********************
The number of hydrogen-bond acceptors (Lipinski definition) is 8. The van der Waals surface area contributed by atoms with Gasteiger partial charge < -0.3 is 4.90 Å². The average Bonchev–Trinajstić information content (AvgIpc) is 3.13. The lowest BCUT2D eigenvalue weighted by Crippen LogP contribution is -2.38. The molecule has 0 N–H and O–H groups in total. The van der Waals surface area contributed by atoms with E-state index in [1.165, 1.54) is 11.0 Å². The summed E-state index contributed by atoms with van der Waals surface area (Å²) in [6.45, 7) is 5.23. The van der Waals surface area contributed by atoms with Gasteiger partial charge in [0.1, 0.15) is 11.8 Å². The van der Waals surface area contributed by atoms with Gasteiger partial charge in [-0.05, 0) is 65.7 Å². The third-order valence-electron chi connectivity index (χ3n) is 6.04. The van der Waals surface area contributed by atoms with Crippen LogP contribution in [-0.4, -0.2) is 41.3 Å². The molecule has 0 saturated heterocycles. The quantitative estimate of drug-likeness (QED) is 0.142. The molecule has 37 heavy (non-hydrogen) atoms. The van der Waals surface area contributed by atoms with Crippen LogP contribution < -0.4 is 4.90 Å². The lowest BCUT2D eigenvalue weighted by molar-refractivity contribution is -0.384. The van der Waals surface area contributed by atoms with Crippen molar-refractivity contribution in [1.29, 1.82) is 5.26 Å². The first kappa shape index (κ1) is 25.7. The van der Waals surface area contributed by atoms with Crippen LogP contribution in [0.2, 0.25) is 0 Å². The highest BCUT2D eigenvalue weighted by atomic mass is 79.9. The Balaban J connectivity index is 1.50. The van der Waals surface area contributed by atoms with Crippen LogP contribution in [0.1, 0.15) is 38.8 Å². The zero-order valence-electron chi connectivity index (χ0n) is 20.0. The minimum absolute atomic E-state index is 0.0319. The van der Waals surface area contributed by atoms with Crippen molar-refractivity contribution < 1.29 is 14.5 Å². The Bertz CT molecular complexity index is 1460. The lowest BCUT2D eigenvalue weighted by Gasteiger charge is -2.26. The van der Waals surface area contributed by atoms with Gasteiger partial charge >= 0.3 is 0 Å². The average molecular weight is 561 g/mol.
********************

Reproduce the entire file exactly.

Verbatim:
The number of hydrogen-bond acceptors (Lipinski definition) is 8. The van der Waals surface area contributed by atoms with Gasteiger partial charge < -0.3 is 4.90 Å². The average Bonchev–Trinajstić information content (AvgIpc) is 3.13. The lowest BCUT2D eigenvalue weighted by Crippen LogP contribution is -2.38. The molecule has 0 N–H and O–H groups in total. The van der Waals surface area contributed by atoms with E-state index in [1.165, 1.54) is 11.0 Å². The summed E-state index contributed by atoms with van der Waals surface area (Å²) in [6.45, 7) is 5.23. The van der Waals surface area contributed by atoms with Gasteiger partial charge in [0.1, 0.15) is 11.8 Å². The van der Waals surface area contributed by atoms with Gasteiger partial charge in [-0.05, 0) is 65.7 Å². The third-order valence-electron chi connectivity index (χ3n) is 6.04. The van der Waals surface area contributed by atoms with Crippen LogP contribution in [-0.4, -0.2) is 41.3 Å². The molecule has 0 saturated heterocycles. The quantitative estimate of drug-likeness (QED) is 0.142. The molecule has 37 heavy (non-hydrogen) atoms. The van der Waals surface area contributed by atoms with Crippen LogP contribution < -0.4 is 4.90 Å². The lowest BCUT2D eigenvalue weighted by molar-refractivity contribution is -0.384. The van der Waals surface area contributed by atoms with Crippen molar-refractivity contribution in [1.29, 1.82) is 5.26 Å². The first kappa shape index (κ1) is 25.7. The van der Waals surface area contributed by atoms with Crippen LogP contribution in [0.2, 0.25) is 0 Å². The highest BCUT2D eigenvalue weighted by atomic mass is 79.9. The Balaban J connectivity index is 1.50. The van der Waals surface area contributed by atoms with Crippen LogP contribution in [0.1, 0.15) is 38.8 Å². The zero-order valence-electron chi connectivity index (χ0n) is 20.0. The minimum absolute atomic E-state index is 0.0319. The van der Waals surface area contributed by atoms with Crippen molar-refractivity contribution < 1.29 is 14.5 Å². The Bertz CT molecular complexity index is 1460. The lowest BCUT2D eigenvalue weighted by Gasteiger charge is -2.26. The van der Waals surface area contributed by atoms with Gasteiger partial charge >= 0.3 is 0 Å². The average molecular weight is 561 g/mol.